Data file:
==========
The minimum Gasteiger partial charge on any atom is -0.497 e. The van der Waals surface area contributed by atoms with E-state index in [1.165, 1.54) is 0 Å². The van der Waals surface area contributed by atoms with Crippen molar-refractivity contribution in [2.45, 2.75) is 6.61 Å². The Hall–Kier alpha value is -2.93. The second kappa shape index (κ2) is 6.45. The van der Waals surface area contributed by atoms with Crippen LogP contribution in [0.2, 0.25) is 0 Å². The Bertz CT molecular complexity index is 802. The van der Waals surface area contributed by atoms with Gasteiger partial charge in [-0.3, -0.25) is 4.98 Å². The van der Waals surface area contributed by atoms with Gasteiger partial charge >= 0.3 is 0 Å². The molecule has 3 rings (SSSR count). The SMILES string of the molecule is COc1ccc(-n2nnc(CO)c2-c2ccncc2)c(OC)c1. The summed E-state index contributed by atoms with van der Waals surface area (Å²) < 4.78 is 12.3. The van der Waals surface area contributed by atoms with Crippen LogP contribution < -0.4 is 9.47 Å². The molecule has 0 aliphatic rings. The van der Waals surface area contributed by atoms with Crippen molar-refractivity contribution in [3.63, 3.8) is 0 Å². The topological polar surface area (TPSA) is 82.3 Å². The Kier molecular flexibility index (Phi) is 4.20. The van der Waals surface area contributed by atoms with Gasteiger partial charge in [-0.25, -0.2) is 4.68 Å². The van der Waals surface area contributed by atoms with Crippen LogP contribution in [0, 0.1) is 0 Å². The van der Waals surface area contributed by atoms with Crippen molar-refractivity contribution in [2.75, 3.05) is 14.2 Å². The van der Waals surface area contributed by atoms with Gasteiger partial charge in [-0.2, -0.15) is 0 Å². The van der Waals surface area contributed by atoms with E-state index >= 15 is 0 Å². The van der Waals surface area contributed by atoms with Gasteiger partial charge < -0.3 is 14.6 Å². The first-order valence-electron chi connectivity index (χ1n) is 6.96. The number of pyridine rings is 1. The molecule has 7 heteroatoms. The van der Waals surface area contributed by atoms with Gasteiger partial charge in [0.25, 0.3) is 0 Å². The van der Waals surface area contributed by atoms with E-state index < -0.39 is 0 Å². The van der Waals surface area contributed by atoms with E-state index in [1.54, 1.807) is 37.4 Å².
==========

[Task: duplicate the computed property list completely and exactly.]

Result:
The minimum Gasteiger partial charge on any atom is -0.497 e. The van der Waals surface area contributed by atoms with E-state index in [1.165, 1.54) is 0 Å². The van der Waals surface area contributed by atoms with Crippen molar-refractivity contribution in [2.45, 2.75) is 6.61 Å². The Hall–Kier alpha value is -2.93. The second kappa shape index (κ2) is 6.45. The van der Waals surface area contributed by atoms with Crippen LogP contribution in [0.2, 0.25) is 0 Å². The Bertz CT molecular complexity index is 802. The van der Waals surface area contributed by atoms with Gasteiger partial charge in [-0.3, -0.25) is 4.98 Å². The van der Waals surface area contributed by atoms with Gasteiger partial charge >= 0.3 is 0 Å². The molecule has 3 rings (SSSR count). The SMILES string of the molecule is COc1ccc(-n2nnc(CO)c2-c2ccncc2)c(OC)c1. The summed E-state index contributed by atoms with van der Waals surface area (Å²) < 4.78 is 12.3. The van der Waals surface area contributed by atoms with Crippen LogP contribution < -0.4 is 9.47 Å². The molecule has 0 aliphatic rings. The van der Waals surface area contributed by atoms with Crippen molar-refractivity contribution in [3.63, 3.8) is 0 Å². The topological polar surface area (TPSA) is 82.3 Å². The Kier molecular flexibility index (Phi) is 4.20. The van der Waals surface area contributed by atoms with Gasteiger partial charge in [-0.25, -0.2) is 4.68 Å². The van der Waals surface area contributed by atoms with Crippen LogP contribution in [0, 0.1) is 0 Å². The van der Waals surface area contributed by atoms with Crippen molar-refractivity contribution in [2.75, 3.05) is 14.2 Å². The van der Waals surface area contributed by atoms with Gasteiger partial charge in [-0.2, -0.15) is 0 Å². The van der Waals surface area contributed by atoms with E-state index >= 15 is 0 Å². The van der Waals surface area contributed by atoms with Gasteiger partial charge < -0.3 is 14.6 Å². The first-order valence-electron chi connectivity index (χ1n) is 6.96. The number of pyridine rings is 1. The molecule has 7 heteroatoms. The van der Waals surface area contributed by atoms with Gasteiger partial charge in [0.25, 0.3) is 0 Å². The van der Waals surface area contributed by atoms with E-state index < -0.39 is 0 Å². The van der Waals surface area contributed by atoms with E-state index in [1.54, 1.807) is 37.4 Å².